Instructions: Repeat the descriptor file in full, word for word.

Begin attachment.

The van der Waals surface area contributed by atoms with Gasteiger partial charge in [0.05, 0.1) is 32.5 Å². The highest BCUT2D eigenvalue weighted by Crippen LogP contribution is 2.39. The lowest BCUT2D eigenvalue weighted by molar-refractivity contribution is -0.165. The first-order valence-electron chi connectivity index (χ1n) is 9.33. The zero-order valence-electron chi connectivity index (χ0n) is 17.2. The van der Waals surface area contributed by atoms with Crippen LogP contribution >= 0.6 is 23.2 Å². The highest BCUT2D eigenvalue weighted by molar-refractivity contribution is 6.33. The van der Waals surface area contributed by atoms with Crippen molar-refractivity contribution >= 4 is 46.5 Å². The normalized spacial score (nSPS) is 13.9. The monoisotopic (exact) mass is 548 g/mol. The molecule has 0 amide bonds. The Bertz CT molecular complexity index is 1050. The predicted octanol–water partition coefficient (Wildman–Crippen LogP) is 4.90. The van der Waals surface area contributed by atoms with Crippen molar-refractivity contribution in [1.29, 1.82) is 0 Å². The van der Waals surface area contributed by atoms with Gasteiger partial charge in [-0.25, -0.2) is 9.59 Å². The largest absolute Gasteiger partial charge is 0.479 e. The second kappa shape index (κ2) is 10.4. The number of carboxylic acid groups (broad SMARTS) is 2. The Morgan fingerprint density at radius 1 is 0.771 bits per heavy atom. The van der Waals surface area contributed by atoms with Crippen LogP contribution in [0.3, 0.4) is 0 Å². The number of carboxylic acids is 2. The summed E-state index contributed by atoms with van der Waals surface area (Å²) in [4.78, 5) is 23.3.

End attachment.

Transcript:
The van der Waals surface area contributed by atoms with Gasteiger partial charge in [0.05, 0.1) is 32.5 Å². The highest BCUT2D eigenvalue weighted by Crippen LogP contribution is 2.39. The lowest BCUT2D eigenvalue weighted by molar-refractivity contribution is -0.165. The first-order valence-electron chi connectivity index (χ1n) is 9.33. The zero-order valence-electron chi connectivity index (χ0n) is 17.2. The van der Waals surface area contributed by atoms with Crippen LogP contribution >= 0.6 is 23.2 Å². The highest BCUT2D eigenvalue weighted by molar-refractivity contribution is 6.33. The van der Waals surface area contributed by atoms with Crippen molar-refractivity contribution >= 4 is 46.5 Å². The normalized spacial score (nSPS) is 13.9. The monoisotopic (exact) mass is 548 g/mol. The molecule has 0 amide bonds. The Bertz CT molecular complexity index is 1050. The predicted octanol–water partition coefficient (Wildman–Crippen LogP) is 4.90. The van der Waals surface area contributed by atoms with Crippen molar-refractivity contribution in [1.29, 1.82) is 0 Å². The van der Waals surface area contributed by atoms with Gasteiger partial charge in [-0.25, -0.2) is 9.59 Å². The largest absolute Gasteiger partial charge is 0.479 e. The second kappa shape index (κ2) is 10.4. The number of carboxylic acid groups (broad SMARTS) is 2. The Morgan fingerprint density at radius 1 is 0.771 bits per heavy atom. The van der Waals surface area contributed by atoms with Crippen LogP contribution in [0.3, 0.4) is 0 Å². The number of carboxylic acids is 2. The summed E-state index contributed by atoms with van der Waals surface area (Å²) in [4.78, 5) is 23.3.